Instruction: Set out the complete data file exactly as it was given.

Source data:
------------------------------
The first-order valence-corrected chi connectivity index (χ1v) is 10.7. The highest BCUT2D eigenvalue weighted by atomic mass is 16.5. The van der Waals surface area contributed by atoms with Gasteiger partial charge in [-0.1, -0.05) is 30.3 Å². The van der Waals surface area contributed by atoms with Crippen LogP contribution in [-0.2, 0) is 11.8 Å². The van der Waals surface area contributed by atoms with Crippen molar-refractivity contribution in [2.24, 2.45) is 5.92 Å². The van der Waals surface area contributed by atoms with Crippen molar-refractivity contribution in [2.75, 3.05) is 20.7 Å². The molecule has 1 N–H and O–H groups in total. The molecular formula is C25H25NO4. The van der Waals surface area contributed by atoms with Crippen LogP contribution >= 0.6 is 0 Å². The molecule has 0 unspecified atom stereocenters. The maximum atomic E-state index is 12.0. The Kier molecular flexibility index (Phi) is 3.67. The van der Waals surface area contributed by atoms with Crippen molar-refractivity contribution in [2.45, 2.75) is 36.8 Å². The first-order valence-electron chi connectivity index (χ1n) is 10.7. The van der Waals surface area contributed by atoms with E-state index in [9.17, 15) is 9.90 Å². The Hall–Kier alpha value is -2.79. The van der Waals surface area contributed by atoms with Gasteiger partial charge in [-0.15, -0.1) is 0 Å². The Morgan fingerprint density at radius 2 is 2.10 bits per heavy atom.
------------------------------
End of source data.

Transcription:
The first-order valence-corrected chi connectivity index (χ1v) is 10.7. The highest BCUT2D eigenvalue weighted by atomic mass is 16.5. The van der Waals surface area contributed by atoms with Gasteiger partial charge in [-0.1, -0.05) is 30.3 Å². The van der Waals surface area contributed by atoms with Crippen LogP contribution in [-0.2, 0) is 11.8 Å². The van der Waals surface area contributed by atoms with Crippen molar-refractivity contribution in [2.24, 2.45) is 5.92 Å². The van der Waals surface area contributed by atoms with Crippen molar-refractivity contribution in [2.75, 3.05) is 20.7 Å². The molecule has 1 N–H and O–H groups in total. The molecular formula is C25H25NO4. The van der Waals surface area contributed by atoms with Crippen LogP contribution >= 0.6 is 0 Å². The molecule has 0 unspecified atom stereocenters. The maximum atomic E-state index is 12.0. The Kier molecular flexibility index (Phi) is 3.67. The van der Waals surface area contributed by atoms with Crippen molar-refractivity contribution in [2.45, 2.75) is 36.8 Å². The first-order valence-electron chi connectivity index (χ1n) is 10.7. The van der Waals surface area contributed by atoms with E-state index in [9.17, 15) is 9.90 Å². The Hall–Kier alpha value is -2.79. The van der Waals surface area contributed by atoms with Gasteiger partial charge in [-0.15, -0.1) is 0 Å². The Morgan fingerprint density at radius 2 is 2.10 bits per heavy atom.